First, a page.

Please note: This archive was last updated in 2005.

RHO archives : Topics : Infertility

Overview/Lessons Learned

Introduction

Between 8 and 12 percent of couples around the world have difficulty conceiving a child at some point in their lives, and in some areas that figure reaches one-third or more of couples. In developing countries, high levels of infertility may drain limited resources from health care systems as infertile couples repeatedly seek help for often insoluble problems. The social stigma of infertility weighs especially heavily on women, who bear the sole blame for barren marriages in many developing countries and may face divorce as a result.

Levels and causes of infertility

Infertility affects an estimated 60 to 80 million women and men worldwide—the vast majority of whom live in developing countries. The prevalence of infertility varies widely both between and within countries. In sub-Saharan Africa, for example, national rates range from 7 to 29 percent among women aged 20 to 44, while rates for different ethnic groups within Namibia range from 14 to 32 percent. What accounts for this variation in prevalence? Everywhere, there is a core of about 5 percent of couples who suffer from anatomical, genetic, endocrinological, and immunological problems that cause infertility. The remainder, whose numbers vary widely, are infertile largely because of preventable conditions, including:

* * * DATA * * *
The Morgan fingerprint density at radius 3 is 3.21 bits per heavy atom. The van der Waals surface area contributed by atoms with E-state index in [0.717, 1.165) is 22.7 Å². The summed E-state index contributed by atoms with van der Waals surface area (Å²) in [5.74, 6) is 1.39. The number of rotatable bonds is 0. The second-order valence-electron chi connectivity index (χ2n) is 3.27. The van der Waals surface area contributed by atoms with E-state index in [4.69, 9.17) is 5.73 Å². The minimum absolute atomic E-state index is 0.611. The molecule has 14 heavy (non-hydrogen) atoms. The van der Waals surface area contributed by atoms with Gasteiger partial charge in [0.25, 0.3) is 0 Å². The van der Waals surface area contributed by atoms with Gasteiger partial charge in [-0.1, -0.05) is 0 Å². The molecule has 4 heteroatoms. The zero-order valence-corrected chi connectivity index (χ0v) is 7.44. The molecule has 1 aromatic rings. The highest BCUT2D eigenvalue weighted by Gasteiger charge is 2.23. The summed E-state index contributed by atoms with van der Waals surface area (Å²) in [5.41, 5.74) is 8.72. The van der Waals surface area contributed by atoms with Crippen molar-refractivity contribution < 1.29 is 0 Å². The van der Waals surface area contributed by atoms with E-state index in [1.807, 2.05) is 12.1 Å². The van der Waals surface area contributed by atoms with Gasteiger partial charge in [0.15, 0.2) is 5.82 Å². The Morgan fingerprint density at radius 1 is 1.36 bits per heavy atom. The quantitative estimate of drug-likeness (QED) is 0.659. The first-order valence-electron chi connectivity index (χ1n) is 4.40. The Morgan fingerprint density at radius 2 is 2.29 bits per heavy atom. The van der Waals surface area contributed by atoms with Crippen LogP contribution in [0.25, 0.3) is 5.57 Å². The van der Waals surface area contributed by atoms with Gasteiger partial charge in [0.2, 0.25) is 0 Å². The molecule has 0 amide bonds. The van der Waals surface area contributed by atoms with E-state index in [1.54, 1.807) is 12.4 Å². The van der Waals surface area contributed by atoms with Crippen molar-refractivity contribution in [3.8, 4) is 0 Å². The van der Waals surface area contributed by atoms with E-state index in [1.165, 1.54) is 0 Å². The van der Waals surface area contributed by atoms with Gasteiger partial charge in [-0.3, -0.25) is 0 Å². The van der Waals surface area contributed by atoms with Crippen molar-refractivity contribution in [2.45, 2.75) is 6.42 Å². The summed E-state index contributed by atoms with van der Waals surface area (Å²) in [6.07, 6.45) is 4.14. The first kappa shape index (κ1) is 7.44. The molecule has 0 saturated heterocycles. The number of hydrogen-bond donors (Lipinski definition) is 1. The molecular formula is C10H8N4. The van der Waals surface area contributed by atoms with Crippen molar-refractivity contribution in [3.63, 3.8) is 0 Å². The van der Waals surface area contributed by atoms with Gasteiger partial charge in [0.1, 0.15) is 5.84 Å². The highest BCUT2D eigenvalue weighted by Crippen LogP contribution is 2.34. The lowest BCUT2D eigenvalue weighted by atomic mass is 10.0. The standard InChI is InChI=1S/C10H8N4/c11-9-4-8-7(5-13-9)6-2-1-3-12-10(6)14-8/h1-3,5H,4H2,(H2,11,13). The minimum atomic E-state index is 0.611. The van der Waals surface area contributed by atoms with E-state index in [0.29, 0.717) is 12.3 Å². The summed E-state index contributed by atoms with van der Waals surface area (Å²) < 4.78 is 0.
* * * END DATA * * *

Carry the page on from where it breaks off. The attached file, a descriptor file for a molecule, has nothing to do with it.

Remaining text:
• Sexually transmitted, infectious, and parasitic diseases such as Chlamydia, tuberculosis, and schistosomiasis;
  • Health care practices and policies, especially unhygienic obstetric practices and unsafe abortions;